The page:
Review: ToeJam & Earl: Back in the Groove (Switch)

Time to get funky.

By Marc Deschamps. Posted 03/13/2019 06:15 Comment on this     ShareThis
The Final Grade
grade/score info
1-Up Mushroom for...
Fun gameplay; great sense of humor; fun bonus modes; catchy music
Poison Mushroom for...
Enemies can be really frustrating; some fans might think it plays too close to the original

The early days of Sega Genesis were quirky to say the least. Eager to climb out of Nintendo’s shadow, the company released a number of unique titles that set Sega apart from the competition. Perhaps one of the most unique offerings on Genesis was ToeJam & Earl. The cult classic title featured a pair of aliens exploring an isometric version of Earth filled with bizarre enemies. Unfortunately, the game’s two sequels strayed from what made the original game so popular, and weren’t as well-received, as a result. Thanks to the efforts of creator Greg Johnson and HumaNature Studios, ToeJam & Earl: Back in the Groove returns the franchise to its roots, after more than a decade in limbo.

In a lot of ways, Back in the Groove feels like a faster-paced remake of the original game. Once more, Earl has managed to destroy a spaceship, forcing the pair to explore Earth in search of its 10 scattered pieces. In order to locate them, ToeJam and Earl must traverse a series of Fixed or Randomized islands connected by elevators. Exploring each island and unlocking parts of the map earns our heroes XP, which translates to things like faster walking speed or a longer life bar, both of which are highly necessary to rebuild the Rapmaster Rocket Ship.

Of course, finding each part isn’t so easy. ToeJam and Earl have to avoid a number of obnoxious “Earthlings” along the way. Returning enemies such as cupids and mesmerizing hula dancers are joined by lots of new foes, such as rabid fanboys and trolls that literally hurl expletives. For the most part, enemies in the original game were a fairly minor nuisance, but those in Back in the Groove can be quite tough, particularly in later levels. Some will doggedly pursue our heroes, attempting to drain their life bar, or knock them from one island down to the previous one below it. If players lose all their lives, all progress is lost and they’ll have to start over from the game’s first island. While the game’s enemies can be very frustrating, their designs and mannerisms provide a good deal of the game’s humor; it’s hard to deny the delightful absurdity of an ice cream truck of doom, even when it is trying to run you over.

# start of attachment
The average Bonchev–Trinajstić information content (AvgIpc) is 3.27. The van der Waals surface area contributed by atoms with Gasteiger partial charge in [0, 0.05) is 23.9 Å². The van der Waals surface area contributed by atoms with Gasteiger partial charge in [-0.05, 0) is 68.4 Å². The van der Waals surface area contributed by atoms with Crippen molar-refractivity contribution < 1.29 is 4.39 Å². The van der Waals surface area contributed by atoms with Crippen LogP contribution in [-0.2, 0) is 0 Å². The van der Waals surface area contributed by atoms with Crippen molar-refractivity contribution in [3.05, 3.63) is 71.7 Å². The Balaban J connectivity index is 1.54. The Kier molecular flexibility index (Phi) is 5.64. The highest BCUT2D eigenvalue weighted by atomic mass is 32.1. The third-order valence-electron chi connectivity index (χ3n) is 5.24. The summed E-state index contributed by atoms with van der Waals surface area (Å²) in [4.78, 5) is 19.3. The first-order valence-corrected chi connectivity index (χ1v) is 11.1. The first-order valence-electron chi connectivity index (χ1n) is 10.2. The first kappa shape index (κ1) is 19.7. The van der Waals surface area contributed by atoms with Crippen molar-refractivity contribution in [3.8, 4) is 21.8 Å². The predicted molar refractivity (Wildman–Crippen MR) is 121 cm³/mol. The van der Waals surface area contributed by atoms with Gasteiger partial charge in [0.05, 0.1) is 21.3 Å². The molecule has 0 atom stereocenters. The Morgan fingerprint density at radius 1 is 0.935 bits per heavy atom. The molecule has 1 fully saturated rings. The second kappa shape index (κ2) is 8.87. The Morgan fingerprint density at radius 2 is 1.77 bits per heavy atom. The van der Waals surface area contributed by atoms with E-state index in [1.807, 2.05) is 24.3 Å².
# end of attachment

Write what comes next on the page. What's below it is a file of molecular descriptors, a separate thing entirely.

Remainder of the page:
Not all Earthlings are bad. As in the original game, there are a number of helpful humans on Earth: Gandhi Ji stops enemies in their tracks, making them feel at peace, while the Wiseman will identify presents for a meager $2 each. In ToeJam & Earl, players had to find out the hard way whether or not a human would be antagonistic, but Back in the Groove distinguishes helpful humans with a sparkly glow. It’s a minor improvement, but a welcome one.